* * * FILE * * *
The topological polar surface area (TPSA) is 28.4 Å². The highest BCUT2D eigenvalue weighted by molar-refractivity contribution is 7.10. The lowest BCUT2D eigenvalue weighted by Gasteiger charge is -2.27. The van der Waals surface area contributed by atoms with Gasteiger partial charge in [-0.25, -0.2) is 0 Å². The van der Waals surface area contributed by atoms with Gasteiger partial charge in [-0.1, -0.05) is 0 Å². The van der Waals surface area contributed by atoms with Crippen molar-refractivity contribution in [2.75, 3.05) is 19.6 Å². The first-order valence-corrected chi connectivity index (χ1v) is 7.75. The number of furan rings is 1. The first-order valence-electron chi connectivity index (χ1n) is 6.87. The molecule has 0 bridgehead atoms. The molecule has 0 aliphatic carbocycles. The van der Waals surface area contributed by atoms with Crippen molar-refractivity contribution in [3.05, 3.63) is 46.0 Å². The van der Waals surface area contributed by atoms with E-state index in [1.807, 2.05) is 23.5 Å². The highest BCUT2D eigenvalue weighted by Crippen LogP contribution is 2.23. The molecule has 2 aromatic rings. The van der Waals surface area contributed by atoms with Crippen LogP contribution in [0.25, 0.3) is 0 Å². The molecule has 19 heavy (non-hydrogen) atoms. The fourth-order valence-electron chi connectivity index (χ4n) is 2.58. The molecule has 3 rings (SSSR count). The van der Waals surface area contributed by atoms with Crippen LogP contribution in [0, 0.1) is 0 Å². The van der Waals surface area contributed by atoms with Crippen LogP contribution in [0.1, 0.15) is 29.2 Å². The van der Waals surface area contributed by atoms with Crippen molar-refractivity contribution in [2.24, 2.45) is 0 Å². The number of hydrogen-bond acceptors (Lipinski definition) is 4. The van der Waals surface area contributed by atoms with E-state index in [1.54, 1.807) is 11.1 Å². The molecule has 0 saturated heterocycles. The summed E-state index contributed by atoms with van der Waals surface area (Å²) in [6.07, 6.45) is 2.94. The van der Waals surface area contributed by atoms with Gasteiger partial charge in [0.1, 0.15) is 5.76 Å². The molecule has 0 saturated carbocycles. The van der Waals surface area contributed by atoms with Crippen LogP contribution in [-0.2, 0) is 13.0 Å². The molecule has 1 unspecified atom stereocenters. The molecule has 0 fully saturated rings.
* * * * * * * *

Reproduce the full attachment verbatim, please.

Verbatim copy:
The topological polar surface area (TPSA) is 28.4 Å². The highest BCUT2D eigenvalue weighted by molar-refractivity contribution is 7.10. The lowest BCUT2D eigenvalue weighted by Gasteiger charge is -2.27. The van der Waals surface area contributed by atoms with Gasteiger partial charge in [-0.25, -0.2) is 0 Å². The van der Waals surface area contributed by atoms with Gasteiger partial charge in [-0.1, -0.05) is 0 Å². The van der Waals surface area contributed by atoms with Crippen molar-refractivity contribution in [2.75, 3.05) is 19.6 Å². The first-order valence-corrected chi connectivity index (χ1v) is 7.75. The number of furan rings is 1. The first-order valence-electron chi connectivity index (χ1n) is 6.87. The molecule has 0 bridgehead atoms. The molecule has 0 aliphatic carbocycles. The van der Waals surface area contributed by atoms with Crippen molar-refractivity contribution in [3.05, 3.63) is 46.0 Å². The van der Waals surface area contributed by atoms with E-state index in [1.807, 2.05) is 23.5 Å². The highest BCUT2D eigenvalue weighted by Crippen LogP contribution is 2.23. The molecule has 2 aromatic rings. The van der Waals surface area contributed by atoms with Crippen LogP contribution in [0.25, 0.3) is 0 Å². The molecule has 19 heavy (non-hydrogen) atoms. The fourth-order valence-electron chi connectivity index (χ4n) is 2.58. The molecule has 3 rings (SSSR count). The van der Waals surface area contributed by atoms with Crippen LogP contribution in [0, 0.1) is 0 Å². The van der Waals surface area contributed by atoms with Crippen LogP contribution in [0.1, 0.15) is 29.2 Å². The van der Waals surface area contributed by atoms with Crippen molar-refractivity contribution in [2.24, 2.45) is 0 Å². The number of hydrogen-bond acceptors (Lipinski definition) is 4. The van der Waals surface area contributed by atoms with E-state index in [1.54, 1.807) is 11.1 Å². The molecule has 0 saturated heterocycles. The summed E-state index contributed by atoms with van der Waals surface area (Å²) in [6.07, 6.45) is 2.94. The van der Waals surface area contributed by atoms with Gasteiger partial charge in [0.1, 0.15) is 5.76 Å². The molecule has 0 saturated carbocycles. The van der Waals surface area contributed by atoms with Crippen LogP contribution in [-0.2, 0) is 13.0 Å². The molecule has 1 unspecified atom stereocenters. The molecule has 0 fully saturated rings.